Is San Francisco safe to visit?
San Francisco is mostly safe to visit, with its safety comparable to other big cities; tourists should be cautious of petty theft, but violent crime is rare. The city has a high rate of property crime, particularly larceny and vehicle break-ins, so visitors should stay alert and take basic precautions to protect their belongings.
“Is San Francisco safe?” It’s a question that often pops up for anyone planning a trip to this famed city, known for its iconic Golden Gate Bridge and vibrant culture.
Below, we’ll take a closer look at the safety aspects of San Francisco, exploring everything from bustling street corners to tranquil parks, to give you a clearer picture of what to expect and how to stay secure in the City by the Bay — let us be your guide!
Is San Francisco Safe to Visit in 2024?
Yes, San Francisco is mostly safe to visit. However, many people forget that despite the quaint photos of sites such as the neighborhoods of Victorian houses, San Francisco is still a big city with all of the risks of visiting a big city.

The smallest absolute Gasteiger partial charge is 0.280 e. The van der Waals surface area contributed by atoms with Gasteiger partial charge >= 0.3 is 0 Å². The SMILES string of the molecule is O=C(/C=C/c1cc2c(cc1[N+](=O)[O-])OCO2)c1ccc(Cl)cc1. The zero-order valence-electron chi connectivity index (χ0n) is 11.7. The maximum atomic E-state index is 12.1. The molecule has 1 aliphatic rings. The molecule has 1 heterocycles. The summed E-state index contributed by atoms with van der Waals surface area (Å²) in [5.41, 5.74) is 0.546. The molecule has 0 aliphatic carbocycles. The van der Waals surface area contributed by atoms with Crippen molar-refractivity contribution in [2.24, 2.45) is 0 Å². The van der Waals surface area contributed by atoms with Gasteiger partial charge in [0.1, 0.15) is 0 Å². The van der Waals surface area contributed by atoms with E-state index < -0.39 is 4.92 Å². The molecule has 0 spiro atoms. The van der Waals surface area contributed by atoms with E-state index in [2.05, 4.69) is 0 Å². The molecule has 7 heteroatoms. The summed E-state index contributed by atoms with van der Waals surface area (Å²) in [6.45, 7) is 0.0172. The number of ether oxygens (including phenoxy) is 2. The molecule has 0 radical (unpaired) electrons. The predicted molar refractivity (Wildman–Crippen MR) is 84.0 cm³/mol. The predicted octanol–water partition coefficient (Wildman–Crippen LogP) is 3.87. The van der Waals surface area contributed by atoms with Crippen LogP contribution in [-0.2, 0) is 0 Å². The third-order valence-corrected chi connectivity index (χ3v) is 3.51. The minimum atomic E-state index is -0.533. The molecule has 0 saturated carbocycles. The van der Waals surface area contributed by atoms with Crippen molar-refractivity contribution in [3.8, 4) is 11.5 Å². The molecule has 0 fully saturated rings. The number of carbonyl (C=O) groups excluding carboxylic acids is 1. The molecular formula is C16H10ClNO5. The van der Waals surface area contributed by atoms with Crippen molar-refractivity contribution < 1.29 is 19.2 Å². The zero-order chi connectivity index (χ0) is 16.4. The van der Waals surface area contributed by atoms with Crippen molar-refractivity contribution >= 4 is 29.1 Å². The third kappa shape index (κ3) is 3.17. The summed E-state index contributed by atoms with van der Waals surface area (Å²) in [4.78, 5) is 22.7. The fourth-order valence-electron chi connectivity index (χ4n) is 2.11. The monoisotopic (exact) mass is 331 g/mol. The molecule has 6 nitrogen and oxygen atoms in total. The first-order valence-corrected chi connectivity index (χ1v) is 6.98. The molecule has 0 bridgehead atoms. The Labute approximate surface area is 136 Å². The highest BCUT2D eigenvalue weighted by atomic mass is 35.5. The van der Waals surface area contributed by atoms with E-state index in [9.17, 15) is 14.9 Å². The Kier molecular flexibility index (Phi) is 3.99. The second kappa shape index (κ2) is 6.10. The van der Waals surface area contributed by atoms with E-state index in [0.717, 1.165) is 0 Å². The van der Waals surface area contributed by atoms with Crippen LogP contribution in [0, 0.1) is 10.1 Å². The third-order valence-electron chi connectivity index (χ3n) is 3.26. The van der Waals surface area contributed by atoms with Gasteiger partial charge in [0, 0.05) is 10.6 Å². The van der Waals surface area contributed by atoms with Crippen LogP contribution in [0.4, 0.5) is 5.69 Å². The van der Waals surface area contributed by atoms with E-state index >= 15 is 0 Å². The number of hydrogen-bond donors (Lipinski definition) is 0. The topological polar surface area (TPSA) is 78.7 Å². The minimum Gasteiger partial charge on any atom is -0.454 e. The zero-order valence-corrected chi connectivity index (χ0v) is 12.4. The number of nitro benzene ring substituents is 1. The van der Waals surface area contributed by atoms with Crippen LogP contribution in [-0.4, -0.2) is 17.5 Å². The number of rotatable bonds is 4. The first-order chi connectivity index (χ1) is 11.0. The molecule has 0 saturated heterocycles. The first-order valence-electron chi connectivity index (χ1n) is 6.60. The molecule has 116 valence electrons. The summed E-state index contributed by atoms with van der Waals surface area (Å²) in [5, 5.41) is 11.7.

Tourists can be victims of petty theft, and although violent crime incidents are rare, they still happen. Crime in San Francisco does happen, and it is about as frequent as you might expect for a big city, although it has some strange extremes.
The overall crime rate according to U.S. News & World Report is 439.5 incidents per 100,000 people. The rate of violent crime is higher than the national average but lower than the average for most big cities.
However, the rate of property crime is much higher than in other big cities, which drives the overall crime rate in San Francisco up. The most common crime in San Francisco is larceny or theft.
- Motor vehicle theft
- Vehicle break-ins
- Bag snatching
Violent crimes are rare, and the most common violent crime is robbery.